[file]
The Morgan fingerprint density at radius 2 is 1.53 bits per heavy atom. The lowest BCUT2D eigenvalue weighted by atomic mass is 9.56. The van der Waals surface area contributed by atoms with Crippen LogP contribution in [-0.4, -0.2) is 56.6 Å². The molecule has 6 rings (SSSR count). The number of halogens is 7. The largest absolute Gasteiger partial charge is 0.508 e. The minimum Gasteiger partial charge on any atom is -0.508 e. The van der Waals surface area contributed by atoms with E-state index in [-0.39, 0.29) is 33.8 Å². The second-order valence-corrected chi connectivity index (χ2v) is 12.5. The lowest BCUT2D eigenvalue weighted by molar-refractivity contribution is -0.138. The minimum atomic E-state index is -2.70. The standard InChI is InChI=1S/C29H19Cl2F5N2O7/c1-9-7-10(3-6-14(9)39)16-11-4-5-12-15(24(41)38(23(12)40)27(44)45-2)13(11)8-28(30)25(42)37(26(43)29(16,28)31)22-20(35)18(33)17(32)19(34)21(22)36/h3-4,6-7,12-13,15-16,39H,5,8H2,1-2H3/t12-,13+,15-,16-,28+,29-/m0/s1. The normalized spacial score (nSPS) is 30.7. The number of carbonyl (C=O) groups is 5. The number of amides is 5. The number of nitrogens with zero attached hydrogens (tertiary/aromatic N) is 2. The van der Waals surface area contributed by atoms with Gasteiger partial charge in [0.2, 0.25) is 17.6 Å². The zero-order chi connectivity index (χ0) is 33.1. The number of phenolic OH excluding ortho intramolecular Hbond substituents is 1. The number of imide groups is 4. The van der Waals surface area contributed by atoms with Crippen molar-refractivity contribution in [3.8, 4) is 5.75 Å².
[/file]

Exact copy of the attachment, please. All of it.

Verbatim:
The Morgan fingerprint density at radius 2 is 1.53 bits per heavy atom. The lowest BCUT2D eigenvalue weighted by atomic mass is 9.56. The van der Waals surface area contributed by atoms with Crippen LogP contribution in [-0.4, -0.2) is 56.6 Å². The molecule has 6 rings (SSSR count). The number of halogens is 7. The largest absolute Gasteiger partial charge is 0.508 e. The minimum Gasteiger partial charge on any atom is -0.508 e. The van der Waals surface area contributed by atoms with E-state index in [-0.39, 0.29) is 33.8 Å². The second-order valence-corrected chi connectivity index (χ2v) is 12.5. The lowest BCUT2D eigenvalue weighted by molar-refractivity contribution is -0.138. The minimum atomic E-state index is -2.70. The standard InChI is InChI=1S/C29H19Cl2F5N2O7/c1-9-7-10(3-6-14(9)39)16-11-4-5-12-15(24(41)38(23(12)40)27(44)45-2)13(11)8-28(30)25(42)37(26(43)29(16,28)31)22-20(35)18(33)17(32)19(34)21(22)36/h3-4,6-7,12-13,15-16,39H,5,8H2,1-2H3/t12-,13+,15-,16-,28+,29-/m0/s1. The normalized spacial score (nSPS) is 30.7. The number of carbonyl (C=O) groups is 5. The number of amides is 5. The number of nitrogens with zero attached hydrogens (tertiary/aromatic N) is 2. The van der Waals surface area contributed by atoms with Gasteiger partial charge in [0.2, 0.25) is 17.6 Å². The zero-order chi connectivity index (χ0) is 33.1. The number of phenolic OH excluding ortho intramolecular Hbond substituents is 1. The number of imide groups is 4. The van der Waals surface area contributed by atoms with Crippen molar-refractivity contribution in [3.8, 4) is 5.75 Å².